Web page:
In the mid-nineteenth century, media generated sales based on their sports coverage, and sport grew in popularity, due to the media attention it received. This historically symbiotic relationship distinguishes sports journalism routines and practices from its news counterpart. Though David Weaver and his colleagues have conducted a national study of journalists’ perceptions of their roles and responsibilities since the 1980s, these studies did not isolate sports journalists. It is not clear how sports journalists perceive their roles, let alone if they align differently in Weaver and his colleagues’ measures of journalist role perception. The following study addresses this gap by using Weaver, Beam, Brownlee, Voakes, and Wilhoit’s 2007 measure of journalists’ role perception to survey 116 American sports journalists working for daily, weekly, and biweekly newspapers throughout the United States and to determine how their perception of their journalism roles differs from their “news” colleagues. This study also examines the relationship between newspaper circulation size and perceived journalism roles, as well as determines if characteristics, such as sex, race, circulation size, and years at current news organization, can predict sports journalists’ perception of their professional roles.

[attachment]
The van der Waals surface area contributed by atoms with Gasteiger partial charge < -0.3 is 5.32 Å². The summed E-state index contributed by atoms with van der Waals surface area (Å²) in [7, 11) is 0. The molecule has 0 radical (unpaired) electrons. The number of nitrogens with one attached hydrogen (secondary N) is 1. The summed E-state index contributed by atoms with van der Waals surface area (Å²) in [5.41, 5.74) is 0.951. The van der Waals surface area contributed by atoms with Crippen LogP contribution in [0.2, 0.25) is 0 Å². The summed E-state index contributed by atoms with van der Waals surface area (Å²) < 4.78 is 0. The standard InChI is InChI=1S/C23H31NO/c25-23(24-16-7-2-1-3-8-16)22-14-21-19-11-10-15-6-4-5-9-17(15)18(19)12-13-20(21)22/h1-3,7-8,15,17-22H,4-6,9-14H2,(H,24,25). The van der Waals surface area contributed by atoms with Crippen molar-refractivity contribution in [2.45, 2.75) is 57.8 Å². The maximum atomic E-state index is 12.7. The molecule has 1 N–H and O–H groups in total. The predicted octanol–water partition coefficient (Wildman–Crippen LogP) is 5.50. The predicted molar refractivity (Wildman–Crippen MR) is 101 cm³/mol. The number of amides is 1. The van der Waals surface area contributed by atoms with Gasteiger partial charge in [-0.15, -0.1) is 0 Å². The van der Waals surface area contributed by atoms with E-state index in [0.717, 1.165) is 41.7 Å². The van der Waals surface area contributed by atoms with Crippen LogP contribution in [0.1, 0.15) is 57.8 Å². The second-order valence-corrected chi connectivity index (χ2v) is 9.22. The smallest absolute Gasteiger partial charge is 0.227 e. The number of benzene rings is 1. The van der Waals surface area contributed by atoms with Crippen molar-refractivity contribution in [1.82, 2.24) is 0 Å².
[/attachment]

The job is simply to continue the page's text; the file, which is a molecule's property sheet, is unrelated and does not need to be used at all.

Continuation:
"Boosters or Watchdogs? American Sports Journalists’ Perception of their Professional Roles,"
Journal of Emerging Sport Studies: Vol. 1
, Article 3.
Available at: https://digitalcommons.library.tru.ca/jess/vol1/iss1/3